Book Editing: How to Survive the Second Draft of Your Book

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The next few months I’ve dedicated to finishing the book I’ve been working on for nearly two years. Inspired by Joe’s latest post, I’ve made the commitment to revise the second draft of my book. Book editing is hard—but if I don't sit down and do it, I'll never finish my book. (If you have a project you’ve been neglecting for too long, you have to read this.)

Book Editing: How to Survive Your Second Draft

I’ve had the first draft of this book done for a year. We all know the first draft is for writing everything and anything, spewing every thought and word onto the page just to create something, anything. And something is exactly what I have.

I believe, though, the second draft is the hardest. Actually, it's the worst. All the content of your book is sitting right in front of you like a huge slab of marble mined from your imagination, and you're expected to take the formless hunk and turn it into Michelangelo's David.

Your book is written. It's just waiting for you to turn it into a masterpiece.

5 Tips for Surviving Your Second Draft

In the last year, I've written three books and the second draft has gotten me to cry every time. It's honestly just really hard.

In finishing the second draft of three books and as I'm embarking on finishing this next one this fall, I've compiled these tips for the both of us. Here's all I know about book editing and surviving the second draft:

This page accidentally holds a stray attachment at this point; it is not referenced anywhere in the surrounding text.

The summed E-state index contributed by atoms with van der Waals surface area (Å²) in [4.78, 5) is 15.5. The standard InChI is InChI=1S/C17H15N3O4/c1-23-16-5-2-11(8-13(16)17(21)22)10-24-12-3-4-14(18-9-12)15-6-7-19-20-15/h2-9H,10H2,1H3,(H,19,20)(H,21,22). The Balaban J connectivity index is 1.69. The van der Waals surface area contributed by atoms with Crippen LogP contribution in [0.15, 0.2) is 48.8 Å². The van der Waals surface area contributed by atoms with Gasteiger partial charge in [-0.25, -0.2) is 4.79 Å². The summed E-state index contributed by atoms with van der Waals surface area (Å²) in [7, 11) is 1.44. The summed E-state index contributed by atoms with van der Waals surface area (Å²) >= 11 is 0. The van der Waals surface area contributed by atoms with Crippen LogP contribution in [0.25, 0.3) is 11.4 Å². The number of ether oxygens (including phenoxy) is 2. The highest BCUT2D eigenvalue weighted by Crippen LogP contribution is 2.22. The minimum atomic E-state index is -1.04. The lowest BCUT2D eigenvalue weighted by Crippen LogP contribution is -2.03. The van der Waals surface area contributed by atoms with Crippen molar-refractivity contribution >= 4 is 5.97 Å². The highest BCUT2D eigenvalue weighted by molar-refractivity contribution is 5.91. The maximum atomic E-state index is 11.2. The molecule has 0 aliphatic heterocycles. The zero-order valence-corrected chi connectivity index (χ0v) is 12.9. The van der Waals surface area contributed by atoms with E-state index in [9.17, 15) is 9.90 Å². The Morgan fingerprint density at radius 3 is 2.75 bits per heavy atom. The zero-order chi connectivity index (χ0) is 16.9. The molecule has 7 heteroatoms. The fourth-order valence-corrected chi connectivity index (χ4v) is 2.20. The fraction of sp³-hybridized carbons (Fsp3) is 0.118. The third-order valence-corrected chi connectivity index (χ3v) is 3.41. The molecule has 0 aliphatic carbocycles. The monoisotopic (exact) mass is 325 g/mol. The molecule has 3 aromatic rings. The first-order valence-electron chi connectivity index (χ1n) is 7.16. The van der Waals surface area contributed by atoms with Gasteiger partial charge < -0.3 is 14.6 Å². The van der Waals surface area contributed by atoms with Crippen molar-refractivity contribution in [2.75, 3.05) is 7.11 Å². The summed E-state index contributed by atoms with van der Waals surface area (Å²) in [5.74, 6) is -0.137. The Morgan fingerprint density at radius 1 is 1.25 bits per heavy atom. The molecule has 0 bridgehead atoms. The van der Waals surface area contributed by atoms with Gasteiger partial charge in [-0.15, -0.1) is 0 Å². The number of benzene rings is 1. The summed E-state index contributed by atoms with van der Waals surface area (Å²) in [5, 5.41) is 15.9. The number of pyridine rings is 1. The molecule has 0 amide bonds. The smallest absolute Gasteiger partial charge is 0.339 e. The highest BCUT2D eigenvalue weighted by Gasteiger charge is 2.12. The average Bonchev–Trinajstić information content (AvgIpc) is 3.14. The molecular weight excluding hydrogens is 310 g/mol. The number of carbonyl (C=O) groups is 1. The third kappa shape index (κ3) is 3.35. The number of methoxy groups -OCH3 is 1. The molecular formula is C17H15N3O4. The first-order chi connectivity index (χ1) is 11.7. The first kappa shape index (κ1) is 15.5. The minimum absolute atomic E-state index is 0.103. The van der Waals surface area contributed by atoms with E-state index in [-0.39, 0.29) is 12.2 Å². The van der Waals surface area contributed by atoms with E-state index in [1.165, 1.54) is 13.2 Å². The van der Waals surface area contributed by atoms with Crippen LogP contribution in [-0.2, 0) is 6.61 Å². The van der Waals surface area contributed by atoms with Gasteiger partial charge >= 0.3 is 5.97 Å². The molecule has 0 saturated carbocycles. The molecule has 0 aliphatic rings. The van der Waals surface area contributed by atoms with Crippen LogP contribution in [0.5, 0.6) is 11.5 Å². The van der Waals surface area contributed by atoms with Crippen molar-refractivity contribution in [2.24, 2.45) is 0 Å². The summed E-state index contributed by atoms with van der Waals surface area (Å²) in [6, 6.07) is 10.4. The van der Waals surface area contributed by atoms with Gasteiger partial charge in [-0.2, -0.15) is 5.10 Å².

1. Embrace the Mess

Working on the second draft of a book is one of the messiest things I've ever done. My desk is normally filled with stacks of paper with sticky notes coming out of everywhere. I often seclude myself in the “white board” room at the office and draw charts and lists with arrows intertwining everything together.

You might decide to re-structure your entire book or add an entirely new chapter. This is the time to figure these things out, and carving away at your manuscript is never simple.

2. Use Scrivener

There are a hundred different reasons you should be using Scrivener on your second draft. I'm not trying to sell you on it; I'm just saying it works. It can give you a way to set and track goals, a place to brainstorm, a place to put research, a system to organize your characters and backstories, and so many other essential things.

To organize, edit, re-arrange, double-check, maintain flow, and not lose your mind, you need one place for everything. Scrivener does that. Enough said. (Check out details here and the book we wrote on Scrivener here.)

3. Create Goals

This tip I stole straight from Joe's productivity hacks article. You need an end date to keep you on track and smaller deadlines to make sure you make it to your end goal. For example, I want my book to be done by September 3rd, and therefore have a deadline of one completed chapter a week until then.

Goals are great, but are often not accomplished if there are no consequences. So I've come up with consequences for myself if I don't hit those deadlines. (Including deleting my Netflix account and forcing myself to eat salad for a week. [FYI: I hate salad.])

Creating goals will keep you accountable when you just can't get yourself to get through the second draft.

4. Ignore the Grammar

The second draft IS NOT the final proofread. There is a time for grammar, but it is not in this draft. The second draft is to look at the content and create something better. Book editing is hard enough, and if you waste your time in the second draft focusing on where that comma goes, you will cry even more.

But please, when the time comes, put the comma in the correct place. Our editor thanks you.

5. Find Friends

I cannot stress this point enough. You cannot do this alone. I recommend two things: find writer friends and find non-writer friends.

You need writer friends who can empathize in your book-editing misery. You also need non-writer friends to remind you that there is life to be enjoyed outside of your book.